The latter, adopted by Nazi propaganda as Drittes Reich, was first used in a book by Arthur Moeller van den Bruck. Adolf Hitler's rise to power Germany was known as the Weimar Republic during the years to
Hannah Arendt[ edit ] Hannah Arendt was one of the first scholars to propose that the regimes of Hitler and Stalin could be grouped in the same political category. Not all totalitarian movements succeed in creating totalitarian governments once they gain power.
European imperialism of the nineteenth century also paved the way for totalitarianism, by legitimizing the concept of endless expansion.
Their target audience did not have to be persuaded to despise the other parties or the democratic system, because it consisted of people who already despised mainstream politics. As a result, totalitarian movements were free to use violence and terror against their opponents without fear that this might alienate their own supporters.
Indoctrination consists of the message that a totalitarian government promotes internally, to the members of the ruling party and that segment of the population which supports the government. Propaganda consists of the message that a totalitarian government seeks to promote in the outside world, and also among those parts of its own society which may not support the government.
According to Arendt, totalitarian governments did not merely use these appeals to supposed scientific laws as propaganda to manipulate others. Rather, totalitarian leaders like Hitler and Stalin genuinely believed that they were acting in accordance with immutable natural laws, to such an extent that they were willing to sacrifice the self-interest of their regimes for the sake of enacting those supposed laws.
The totalitarian leader does not rise to power by personally using violence or through any special organizational skills, but rather by controlling appointments of personnel within the party, so that all other prominent party members owe their positions to him. Even when the leader is not particularly competent and the members of his inner circle are aware of his deficiencies, they remain committed to him out of fear that without him the entire power structure would collapse.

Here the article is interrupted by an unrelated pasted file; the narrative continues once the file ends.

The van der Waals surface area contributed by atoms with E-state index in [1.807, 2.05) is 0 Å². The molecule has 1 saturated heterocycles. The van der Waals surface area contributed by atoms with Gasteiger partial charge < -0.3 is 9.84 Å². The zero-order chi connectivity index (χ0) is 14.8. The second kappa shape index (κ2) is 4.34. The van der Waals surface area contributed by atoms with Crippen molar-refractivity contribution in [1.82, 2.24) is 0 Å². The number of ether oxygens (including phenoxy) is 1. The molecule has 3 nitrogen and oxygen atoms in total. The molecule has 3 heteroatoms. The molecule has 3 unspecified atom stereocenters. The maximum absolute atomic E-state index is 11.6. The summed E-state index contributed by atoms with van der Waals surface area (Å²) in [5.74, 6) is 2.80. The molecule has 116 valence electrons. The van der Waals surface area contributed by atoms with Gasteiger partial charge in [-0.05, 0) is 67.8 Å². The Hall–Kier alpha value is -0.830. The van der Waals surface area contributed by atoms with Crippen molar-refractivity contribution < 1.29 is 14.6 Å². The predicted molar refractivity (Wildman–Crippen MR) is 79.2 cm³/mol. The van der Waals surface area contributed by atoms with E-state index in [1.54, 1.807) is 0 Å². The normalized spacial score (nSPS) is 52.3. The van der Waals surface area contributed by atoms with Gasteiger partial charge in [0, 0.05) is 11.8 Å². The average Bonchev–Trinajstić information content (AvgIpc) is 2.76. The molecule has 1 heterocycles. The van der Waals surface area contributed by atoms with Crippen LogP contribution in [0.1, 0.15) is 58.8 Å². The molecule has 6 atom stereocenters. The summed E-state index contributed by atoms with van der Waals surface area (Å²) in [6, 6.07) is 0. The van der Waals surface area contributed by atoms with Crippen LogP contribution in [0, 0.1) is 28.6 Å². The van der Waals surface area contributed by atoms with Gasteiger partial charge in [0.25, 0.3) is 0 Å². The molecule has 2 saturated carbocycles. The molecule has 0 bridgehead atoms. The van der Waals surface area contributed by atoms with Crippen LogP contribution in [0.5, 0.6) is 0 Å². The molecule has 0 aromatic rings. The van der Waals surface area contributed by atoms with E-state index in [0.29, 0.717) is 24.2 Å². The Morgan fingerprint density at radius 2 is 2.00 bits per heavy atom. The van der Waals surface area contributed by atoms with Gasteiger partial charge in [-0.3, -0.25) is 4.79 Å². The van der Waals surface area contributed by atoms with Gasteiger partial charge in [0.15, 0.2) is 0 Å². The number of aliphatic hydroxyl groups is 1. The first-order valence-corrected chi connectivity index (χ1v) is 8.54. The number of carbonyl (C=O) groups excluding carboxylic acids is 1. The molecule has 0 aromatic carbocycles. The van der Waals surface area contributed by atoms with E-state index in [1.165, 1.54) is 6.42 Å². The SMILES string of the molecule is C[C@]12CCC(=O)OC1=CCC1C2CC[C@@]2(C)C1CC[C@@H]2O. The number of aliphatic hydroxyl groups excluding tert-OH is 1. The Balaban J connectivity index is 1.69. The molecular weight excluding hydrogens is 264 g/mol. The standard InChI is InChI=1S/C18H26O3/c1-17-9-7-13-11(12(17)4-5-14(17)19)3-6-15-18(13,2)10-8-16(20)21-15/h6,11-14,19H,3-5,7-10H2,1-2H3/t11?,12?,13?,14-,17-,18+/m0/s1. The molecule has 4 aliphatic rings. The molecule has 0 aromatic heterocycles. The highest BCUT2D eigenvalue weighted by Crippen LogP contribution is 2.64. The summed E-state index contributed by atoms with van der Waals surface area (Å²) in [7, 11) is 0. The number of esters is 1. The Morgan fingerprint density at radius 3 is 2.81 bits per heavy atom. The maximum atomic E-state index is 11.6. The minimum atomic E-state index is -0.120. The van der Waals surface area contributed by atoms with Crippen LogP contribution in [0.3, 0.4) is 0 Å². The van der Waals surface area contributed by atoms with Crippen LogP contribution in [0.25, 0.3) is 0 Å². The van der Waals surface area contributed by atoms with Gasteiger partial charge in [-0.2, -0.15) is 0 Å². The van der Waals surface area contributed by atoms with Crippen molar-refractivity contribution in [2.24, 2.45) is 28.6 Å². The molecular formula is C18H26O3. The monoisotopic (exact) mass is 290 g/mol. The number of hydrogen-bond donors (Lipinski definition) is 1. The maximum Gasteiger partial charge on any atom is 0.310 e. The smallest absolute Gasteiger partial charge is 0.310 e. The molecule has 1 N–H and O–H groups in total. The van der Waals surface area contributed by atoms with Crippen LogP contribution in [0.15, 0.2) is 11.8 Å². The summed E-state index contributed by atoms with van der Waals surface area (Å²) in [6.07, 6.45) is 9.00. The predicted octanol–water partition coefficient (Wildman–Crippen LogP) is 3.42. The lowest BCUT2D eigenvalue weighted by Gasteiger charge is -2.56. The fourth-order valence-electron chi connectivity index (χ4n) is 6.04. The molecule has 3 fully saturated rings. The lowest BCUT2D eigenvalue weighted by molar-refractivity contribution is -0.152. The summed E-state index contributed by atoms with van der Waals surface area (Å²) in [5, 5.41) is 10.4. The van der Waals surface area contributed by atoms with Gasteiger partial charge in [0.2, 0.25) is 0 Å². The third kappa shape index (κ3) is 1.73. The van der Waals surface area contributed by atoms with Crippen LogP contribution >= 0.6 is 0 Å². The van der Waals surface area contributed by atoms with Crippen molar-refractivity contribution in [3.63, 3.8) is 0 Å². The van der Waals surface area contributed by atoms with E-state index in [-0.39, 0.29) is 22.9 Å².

According to Arendt, totalitarian governments must be constantly fighting enemies in order to survive.
This explains their apparently irrational behavior, for example when Hitler continued to make territorial demands even after he was offered everything he asked for in the Munich Agreementor when Stalin unleashed the Great Terror despite the fact that he faced no significant internal opposition.
Slaves were abused and killed for the sake of profit; concentration camp inmates were abused and killed because a totalitarian government needed to justify its existence. That is to say, most of the inmates had not actually committed any action against the regime.
He was the Chancellor of Germany from to and then served as dictator from and He oversaw fascist policies which act precipitated Holocaust, destruction or slaughter on a mass scale, especially caused by fire or nuclear war or a Jewish sacrificial offering which was . The Nazi Party of Germany aimed to create a ‘racially pure’ society between the years through to This society, or Volksgemeinschaft, was to contain Hitler’s ideological view on what a pure person, or Aryan should be. 1) World War II, in both the East and the West, was the result of the inducement of the British, American[, and French] interest groups and syndicates, as well as the the result of the scheme by Soviet Russia.
Totalitarian systems and autocracies[ edit ] The totalitarian paradigm in the comparative study of Nazi Germany and the Soviet Union was further developed by Carl Friedrich and Zbigniew Brzezinskiwho wrote extensively on this topic both individually and in collaboration. In particular, it is distinguished by a reliance on modern technology and mass legitimation.
Friedrich and Brzezinski argue that Nazism and Stalinism are not only similar to each other, but also represent a continuation or a return to the tradition of European absolute monarchy on certain levels.
This depends in part on the personal character of different leaders, but Friedrich and Brzezinski believe that there is also an underlying political cycle, in which rising discontent leads to increased repression up to the point at which the opposition is eliminated, then controls are relaxed until the next time that popular dissatisfaction begins to grow.
Totalitarianism can only exist after the creation of modern technology, because such technology is essential for propagandafor surveillance of the population, and for the operation of a secret police.